GRIFFIN, WILLIAM HENRY, civil servant; b. 7 Aug. 1812 in London, son of George Griffin, army surgeon; m. and had at least two daughters; d. 4 Nov. 1900 in Claygate, Surrey, England.
The lack of information on William Henry Griffin, a man who might claim the longevity record as a public servant in Canada, illustrates the tradition of anonymity associated with the permanent public service. Griffin spent his entire career with the post office, beginning as a clerk on 24 April 1831, about a year after he had arrived in the Canadas, and retiring on 30 June 1888. For the last 20 years of his remarkable record of 57 years of service he was deputy postmaster general, the doyen of deputy ministers of the day.
When Griffin entered the post office it was directed from Whitehall as part of the imperial civil service [see Thomas Allen Stayner*]. In 1833 he became postmaster of Quebec City, and from 1 May 1835 he served as post office surveyor, or inspector, for that portion of British North America between Kingston and Fredericton. By 1838 he had also become clerk to Deputy Postmaster General Stayner. These activities prepared him to assume, on 6 April 1851, the important position of secretary of the post office in the Province of Canada, under Postmaster General James Morris*, when the department was transferred to the British North American colonies that month. During the 1850s postal service progressed quickly: postage stamps and a money-order system were introduced, the sorting of mail on railways was instituted, parcel post was inaugurated, and steps were taken to improve service to the Red River country (Man.) and the Atlantic colonies. On 12 June 1857, as part of the reorganization of postal headquarters, Griffin assumed the position of deputy postmaster general.
As a result of confederation in 1867, the post offices of Canada, Nova Scotia, and New Brunswick became the charge of the dominion government, and on 29 May 1868 Griffin was made deputy postmaster general of the enlarged operation. The following year a royal commission on the civil service complimented him on his sound management of the department. The fact that he was a member of this important inquiry suggests that he commanded the respect and confidence of his colleagues. During Griffin’s years with the dominion government, the post office, propelled by a concern for service rather than self-sufficiency in revenue, expanded rapidly: a post office savings bank was created in 1868 to meet a need for local depositories, a postal convention was negotiated with the United States in 1875, and over the entire period the headquarters staff doubled and the number of post offices grew from some 3,630 to more than 7,600. However, Griffin’s name was never attached to an annual report, and when he retired no commendation was registered either by his political superior, Postmaster General Archibald Woodbury McLelan*, or in the House of Commons. Yet he had managed the dominion government’s largest department, which provided one of the most important services at a time when physical expansion of the country was being vigorously pursued and new provinces were being admitted.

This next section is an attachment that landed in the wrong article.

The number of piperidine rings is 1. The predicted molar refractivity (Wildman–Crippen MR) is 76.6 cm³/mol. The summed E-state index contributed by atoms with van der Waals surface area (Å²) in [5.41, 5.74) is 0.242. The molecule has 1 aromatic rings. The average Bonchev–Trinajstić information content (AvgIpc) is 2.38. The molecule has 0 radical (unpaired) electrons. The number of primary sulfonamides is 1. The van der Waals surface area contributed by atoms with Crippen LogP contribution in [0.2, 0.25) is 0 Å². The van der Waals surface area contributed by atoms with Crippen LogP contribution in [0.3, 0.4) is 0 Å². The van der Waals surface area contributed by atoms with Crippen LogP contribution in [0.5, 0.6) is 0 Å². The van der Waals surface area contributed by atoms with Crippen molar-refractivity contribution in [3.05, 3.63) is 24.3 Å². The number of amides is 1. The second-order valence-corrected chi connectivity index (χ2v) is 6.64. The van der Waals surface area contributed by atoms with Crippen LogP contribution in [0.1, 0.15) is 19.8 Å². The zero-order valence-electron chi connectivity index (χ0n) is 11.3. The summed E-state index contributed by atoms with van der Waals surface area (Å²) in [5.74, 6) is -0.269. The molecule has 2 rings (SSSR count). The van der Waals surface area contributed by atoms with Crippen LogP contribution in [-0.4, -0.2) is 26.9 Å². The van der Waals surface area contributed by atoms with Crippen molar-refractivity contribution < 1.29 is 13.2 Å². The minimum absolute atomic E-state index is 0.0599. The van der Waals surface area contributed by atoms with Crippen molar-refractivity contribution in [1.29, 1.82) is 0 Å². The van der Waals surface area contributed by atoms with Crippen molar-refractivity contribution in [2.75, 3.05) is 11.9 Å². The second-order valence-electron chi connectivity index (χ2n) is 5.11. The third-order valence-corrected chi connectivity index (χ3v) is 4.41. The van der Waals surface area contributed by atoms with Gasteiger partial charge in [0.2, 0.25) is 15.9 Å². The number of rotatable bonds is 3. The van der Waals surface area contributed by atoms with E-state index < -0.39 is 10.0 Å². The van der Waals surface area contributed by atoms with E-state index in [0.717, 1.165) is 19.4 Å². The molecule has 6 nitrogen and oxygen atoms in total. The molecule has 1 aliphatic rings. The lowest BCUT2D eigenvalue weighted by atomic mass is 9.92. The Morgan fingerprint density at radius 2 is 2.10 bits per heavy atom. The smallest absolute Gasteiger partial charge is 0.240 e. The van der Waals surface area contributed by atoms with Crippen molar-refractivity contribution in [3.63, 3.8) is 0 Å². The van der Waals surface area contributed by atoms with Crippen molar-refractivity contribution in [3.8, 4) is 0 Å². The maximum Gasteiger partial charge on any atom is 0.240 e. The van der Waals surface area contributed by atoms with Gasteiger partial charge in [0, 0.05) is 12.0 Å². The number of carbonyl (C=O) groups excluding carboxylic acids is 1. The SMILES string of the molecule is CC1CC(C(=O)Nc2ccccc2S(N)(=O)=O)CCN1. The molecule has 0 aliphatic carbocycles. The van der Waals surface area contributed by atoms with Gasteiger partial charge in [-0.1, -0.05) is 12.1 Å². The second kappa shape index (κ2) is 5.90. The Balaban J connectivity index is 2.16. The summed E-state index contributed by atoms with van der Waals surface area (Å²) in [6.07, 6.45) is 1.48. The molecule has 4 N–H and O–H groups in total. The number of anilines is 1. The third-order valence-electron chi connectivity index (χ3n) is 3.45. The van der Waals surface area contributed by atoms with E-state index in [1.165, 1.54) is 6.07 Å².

In 1880 he appeared as an expert witness before another commission on the civil service. His detailed testimony reveals an excellent grasp of the problems associated with the Canadian bureaucracy but also a cautiousness in expressing forthright criticism, which may be attributable to his management of a department that was a major source of patronage appointments. Even so, Griffin was connected with those early agencies of control and coordination which sought, however feebly, to instil in the bureaucracy principles of sound financial and personnel administration. As the head of an important revenue-producing department, in 1858 he became a member of the Board of Audit [see John Langton] and in 1864 he joined the Board of Customs, Excise, and Stamps. He sat on the Civil Service Examining Board (created in 1857 and continued after confederation), an ineffective forerunner of the Civil Service Commission established in 1908. In these varied capacities Griffin made a sizeable contribution to the long, ongoing process of shaping the public service to conform to the requirements of the developing dominion.
According to the Canadian biographical dictionary in 1880, Griffin, an Anglican and at the time president of the Civil Service Building and Savings Society, was a “man of great buoyancy of spirits, and genuine cordiality of nature.” Named a cmg in 1890 in recognition of his public service, he died in England ten years later.
NA, MG 24, I104; RG 3. Can., Post Office Dept., Report of the postmaster general (Ottawa), 1867–88. Can., Prov. of, Post Office Dept., Report of the postmaster general (Ottawa), 1851–67. Times (London), 10 Nov. 1900. Canadian biog. dict. Cyclopædia of Canadian biog. (Rose and Charlesworth), vol.1. Political appointments and judicial bench (N.-O. Coté). Canada Post, Postal service down the centuries ([Ottawa, 1974]). William Smith, The history of the Post Office in British North America, 1639–1870 (Cambridge, Eng., 1920; repr. New York, 1973) (includes portrait at p.273).